If you keep a ton of tabs open and are concerned about memory, this is what I use. It's pretty pro:

Also Firefox seems to be plagued by memory leaks. I swear it's been going on for years and they still haven't fixed it. I rather a browser that uses a bit more memory than one with ongoing leaks.

RE: Need some solid info!
By bug77 on 12/11/2013 6:17:52 AM , Rating: 2
And if you don't like being so tied to Google, Opera will do everything Chrome does, without the "bloat".

RE: Need some solid info!
By jihadjoe on 12/11/2013 1:42:23 PM , Rating: 2
That's mostly because Chrome starts an entire new process for each Tab. You can try running Electrolysis using Firefox's nightly builds and the memory usage ends up similar to Chrome.

RE: Need some solid info!
By troysavary on 12/12/2013 9:05:36 AM , Rating: 2
I wonder how many people are on Chrome solely because it auto-installed and set itself as default when Flash updated.

RE: Need some solid info!
By AntDX316 on 12/14/2013 8:31:36 AM , Rating: 2
so the 64-bit mentality prior to the new software and design of 2013 was relevant only with the software and design of pre-2013? architecture wise

how is this new?
By elleehswon on 12/10/2013 1:19:38 PM , Rating: 2
That chip has been in development for years.

RE: how is this new?
By retrospooty on 12/10/2013 3:32:05 PM , Rating: 2
Its new in that its a podcut not yet released that will release soon. Thus its new... Exciting is what it isn't. ;)

Qualcomm makes great ARM chips, but 64bit is just another minor step at this point. Good to get it started so that as many devs and apps are ready as possible for years down the road when it matters.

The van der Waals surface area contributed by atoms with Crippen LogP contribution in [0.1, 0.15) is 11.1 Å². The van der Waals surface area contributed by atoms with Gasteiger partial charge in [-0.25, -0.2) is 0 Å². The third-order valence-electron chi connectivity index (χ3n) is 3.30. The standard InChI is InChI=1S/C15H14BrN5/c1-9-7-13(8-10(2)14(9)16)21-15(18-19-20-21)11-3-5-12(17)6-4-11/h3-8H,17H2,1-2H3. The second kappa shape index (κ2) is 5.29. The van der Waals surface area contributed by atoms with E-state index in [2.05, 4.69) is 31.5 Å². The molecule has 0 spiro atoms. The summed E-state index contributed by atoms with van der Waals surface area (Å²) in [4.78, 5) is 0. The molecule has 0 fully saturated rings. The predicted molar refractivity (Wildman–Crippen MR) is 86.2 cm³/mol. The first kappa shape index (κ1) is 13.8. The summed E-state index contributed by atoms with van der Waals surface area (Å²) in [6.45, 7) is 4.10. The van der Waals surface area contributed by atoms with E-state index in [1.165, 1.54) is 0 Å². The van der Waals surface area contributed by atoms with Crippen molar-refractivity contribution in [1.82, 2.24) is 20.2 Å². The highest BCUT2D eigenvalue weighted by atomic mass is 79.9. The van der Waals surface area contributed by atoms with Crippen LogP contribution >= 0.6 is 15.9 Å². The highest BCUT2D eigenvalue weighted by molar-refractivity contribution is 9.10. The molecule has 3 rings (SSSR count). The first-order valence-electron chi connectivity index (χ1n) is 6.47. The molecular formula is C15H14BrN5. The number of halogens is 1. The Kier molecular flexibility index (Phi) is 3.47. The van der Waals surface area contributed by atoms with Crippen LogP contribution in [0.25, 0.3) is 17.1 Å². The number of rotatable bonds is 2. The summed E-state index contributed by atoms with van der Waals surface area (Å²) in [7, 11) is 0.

RE: how is this new?
By elleehswon on 12/11/2013 4:24:58 PM , Rating: 2
i've always got a kick out of someone touting "new" electronics, as if someone found a new species of animal under a rock in a rainforest :)

RE: how is this new?
By A11 on 12/10/2013 7:03:29 PM , Rating: 2
At ARM yes but not at Qualcomm.

It's an ARM design, not a Krait, which makes you ask yourself the question why not a 64 bit Krait?

I tend to believe Qualcomm got caught with its 64 bit pants down when Apple announced the A7 and not having a 64 bit Krait far enough developed to launch in 2014 they have been forced to rush an ARM design to the market.

This would also explain why the CMO said what he did, Qualcomm wasn't focused on getting 64 bit out of the door Next at the time of the A7 announcement.

I could of course be entirely wrong.

RE: how is this new?
By bug77 on 12/11/2013 6:21:26 AM , Rating: 2
Are you not aware that Krait is just another customized ARM core?

RE: how is this new?
By A11 on 12/12/2013 4:11:31 AM , Rating: 2
I am.

Are you not aware of the amount if work/time it takes to get a 64 bit krait design to market vs. a reference design?